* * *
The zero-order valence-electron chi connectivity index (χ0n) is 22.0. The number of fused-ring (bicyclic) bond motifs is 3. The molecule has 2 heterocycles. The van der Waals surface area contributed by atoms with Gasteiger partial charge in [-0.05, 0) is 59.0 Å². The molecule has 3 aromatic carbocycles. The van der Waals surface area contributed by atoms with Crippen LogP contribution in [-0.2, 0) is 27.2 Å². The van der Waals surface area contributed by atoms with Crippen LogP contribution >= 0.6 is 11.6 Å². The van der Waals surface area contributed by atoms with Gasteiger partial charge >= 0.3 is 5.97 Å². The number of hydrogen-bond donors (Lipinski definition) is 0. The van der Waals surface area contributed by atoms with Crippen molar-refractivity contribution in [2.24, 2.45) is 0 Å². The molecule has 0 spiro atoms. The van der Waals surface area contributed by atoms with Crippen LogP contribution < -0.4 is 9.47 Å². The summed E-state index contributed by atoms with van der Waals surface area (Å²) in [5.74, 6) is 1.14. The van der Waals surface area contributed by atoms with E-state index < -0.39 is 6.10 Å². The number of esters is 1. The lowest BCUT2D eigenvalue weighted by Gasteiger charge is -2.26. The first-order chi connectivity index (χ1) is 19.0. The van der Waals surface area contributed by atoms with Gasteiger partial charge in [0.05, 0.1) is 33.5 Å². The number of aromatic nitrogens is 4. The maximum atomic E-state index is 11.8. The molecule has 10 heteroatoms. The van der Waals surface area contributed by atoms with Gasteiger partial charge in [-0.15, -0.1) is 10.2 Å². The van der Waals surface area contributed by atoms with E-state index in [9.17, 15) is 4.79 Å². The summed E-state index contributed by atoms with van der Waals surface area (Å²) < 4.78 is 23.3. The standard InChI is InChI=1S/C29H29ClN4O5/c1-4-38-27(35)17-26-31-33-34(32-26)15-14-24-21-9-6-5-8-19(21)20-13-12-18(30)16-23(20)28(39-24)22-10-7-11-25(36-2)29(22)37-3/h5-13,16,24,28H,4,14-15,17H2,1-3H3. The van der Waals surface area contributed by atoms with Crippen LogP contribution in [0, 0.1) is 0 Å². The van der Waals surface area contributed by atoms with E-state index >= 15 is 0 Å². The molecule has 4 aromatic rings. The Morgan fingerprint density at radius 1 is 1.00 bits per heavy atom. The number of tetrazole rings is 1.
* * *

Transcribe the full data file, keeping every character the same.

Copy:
The zero-order valence-electron chi connectivity index (χ0n) is 22.0. The number of fused-ring (bicyclic) bond motifs is 3. The molecule has 2 heterocycles. The van der Waals surface area contributed by atoms with Gasteiger partial charge in [-0.05, 0) is 59.0 Å². The molecule has 3 aromatic carbocycles. The van der Waals surface area contributed by atoms with Crippen LogP contribution in [-0.2, 0) is 27.2 Å². The van der Waals surface area contributed by atoms with Crippen LogP contribution >= 0.6 is 11.6 Å². The van der Waals surface area contributed by atoms with Gasteiger partial charge >= 0.3 is 5.97 Å². The number of hydrogen-bond donors (Lipinski definition) is 0. The van der Waals surface area contributed by atoms with Crippen molar-refractivity contribution in [2.24, 2.45) is 0 Å². The molecule has 0 spiro atoms. The van der Waals surface area contributed by atoms with Crippen LogP contribution < -0.4 is 9.47 Å². The summed E-state index contributed by atoms with van der Waals surface area (Å²) in [5.74, 6) is 1.14. The van der Waals surface area contributed by atoms with E-state index < -0.39 is 6.10 Å². The number of esters is 1. The lowest BCUT2D eigenvalue weighted by Gasteiger charge is -2.26. The first-order chi connectivity index (χ1) is 19.0. The van der Waals surface area contributed by atoms with Gasteiger partial charge in [0.05, 0.1) is 33.5 Å². The number of aromatic nitrogens is 4. The maximum atomic E-state index is 11.8. The molecule has 10 heteroatoms. The van der Waals surface area contributed by atoms with Gasteiger partial charge in [-0.15, -0.1) is 10.2 Å². The van der Waals surface area contributed by atoms with E-state index in [9.17, 15) is 4.79 Å². The summed E-state index contributed by atoms with van der Waals surface area (Å²) < 4.78 is 23.3. The standard InChI is InChI=1S/C29H29ClN4O5/c1-4-38-27(35)17-26-31-33-34(32-26)15-14-24-21-9-6-5-8-19(21)20-13-12-18(30)16-23(20)28(39-24)22-10-7-11-25(36-2)29(22)37-3/h5-13,16,24,28H,4,14-15,17H2,1-3H3. The van der Waals surface area contributed by atoms with Crippen LogP contribution in [0, 0.1) is 0 Å². The van der Waals surface area contributed by atoms with E-state index >= 15 is 0 Å². The molecule has 4 aromatic rings. The Morgan fingerprint density at radius 1 is 1.00 bits per heavy atom. The number of tetrazole rings is 1.